Teen Gambling: If you’re a parent, you probably can conceive of far worse things than having your teen – or even a pre-teen – sitting in the family room, gathered around a table, playing cards with his or her friends. At least you know where the kid is, you think; the child isn’t in trouble, isn’t doing drugs, and isn’t in some back alley somewhere doing God knows what. You relax, assured that for the time being, all is well.
If that describes you, you may want to stop reading now.
Oh, certainly, some of what you think there is correct. There certainly are worse pursuits your child could be engaging in. For the time being, you are comfortable in the fact that the worst thing that could happen is that one of the teens gets excited and spills soda all over the carpet or utters a prohibited word.
But is that the most serious thing? Or are you unbothered by the idea that you may one day have to drive your son or daughter to Gamblers’ Anonymous meetings more frequently than you take her or him to a local sports game?
Without any attempt at hyperbole, this is exactly the situation many parents today face as school age children, some as young as 10 or earlier, are not only engaging in a friendly card game. At such games, they often wager serious amounts of cash (kitties of $100, $200 and even $500 are not uncommon), spend more hours per week dealing cards than doing schoolwork, and react to the end of a great winning streak with the same devastation as they might the messy decline of their first love relationship.
In some U.S. states, the percentage of school age children identified as gamblers in trouble exceeds – and sometimes even doubles – the number of adults with the same classification. Children represent the fastest growing population of problem bettors, spurred on they say by the dominance of Internet casinos and the popularity of poker matches televised on a number of networks, including ESPN and A&E.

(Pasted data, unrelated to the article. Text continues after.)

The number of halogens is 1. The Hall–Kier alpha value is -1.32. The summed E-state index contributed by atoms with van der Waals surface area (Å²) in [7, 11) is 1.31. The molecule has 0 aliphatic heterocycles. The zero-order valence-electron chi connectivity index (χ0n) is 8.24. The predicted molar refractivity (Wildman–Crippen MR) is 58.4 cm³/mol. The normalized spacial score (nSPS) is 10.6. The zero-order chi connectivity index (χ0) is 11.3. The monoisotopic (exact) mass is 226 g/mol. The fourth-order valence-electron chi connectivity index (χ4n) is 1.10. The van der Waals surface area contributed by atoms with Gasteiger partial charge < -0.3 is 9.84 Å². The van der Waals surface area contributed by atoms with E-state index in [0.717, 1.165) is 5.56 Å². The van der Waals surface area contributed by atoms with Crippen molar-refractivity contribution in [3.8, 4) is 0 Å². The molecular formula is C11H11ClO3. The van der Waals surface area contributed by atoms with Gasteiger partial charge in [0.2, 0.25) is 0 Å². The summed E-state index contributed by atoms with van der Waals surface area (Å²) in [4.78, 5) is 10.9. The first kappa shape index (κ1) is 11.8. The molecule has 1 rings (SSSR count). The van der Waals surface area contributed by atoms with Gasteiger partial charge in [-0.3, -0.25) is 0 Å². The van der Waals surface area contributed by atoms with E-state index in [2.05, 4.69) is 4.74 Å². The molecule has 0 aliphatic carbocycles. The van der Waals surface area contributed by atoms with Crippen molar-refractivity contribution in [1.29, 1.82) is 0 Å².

Not only are they holding these “friendly” but no less high stakes poker games at home as well as going online to participate in games of chance, many regularly visit casinos in their areas. While most casinos operate with age limits (age 18 in some places and 21 in others), many kids claim they are able to get in as frequently as once or twice per day.
“I’ve never, ever been carded at a casino,” says Mike, a 17-year-old who easily looks like he is not yet out of grade school. He reports that he went to his first casino offshore in Mississippi before his 15th birthday, on a holiday trip to visit his grandparents who took him along. After he returned home, with nearly $500 extra in his pocket, he found it even easier to get into casinos close to where he lived.
“At my favorite place, they even had a little room just for younger card players. About all they ever did was ask, ‘You’re old enough, right?’ Nobody challenged me when I said I was twenty and nobody asked for my ID.”
Bekka Ronan from Washington state cites a similar experience. Until her freshman year of college when her advisor realized something was wrong, Bekka says she spent most of three years in both legal and illegal gambling parlors. She states her parents, happy that she was not doing drugs or engaging in other behavior, seemed blissfully unaware of how frequently money went missing from their wallets or a credit card disappeared. Even when she began taking items from her grandmother’s townhouse to sell to finance her gambling, she says no one confronted her. On average, she says she spent about $300 a week gaming, but figures she may have won a bit more overall than she lost.
After months in both individual as well as group counseling, Bekka reports it continues to be very difficult not to gamble. She has lapsed at least a half dozen times, and nearly got caught in a raid on an illegal poker tournament that ended up with two of her friends going to court on charges.
“I smoked for two years,” Bekka adds, “and as tough as quitting that habit was, it’s nothing like no longer being able to play cards. I can’t just do a card game; it has to be for money and its dead serious for me.”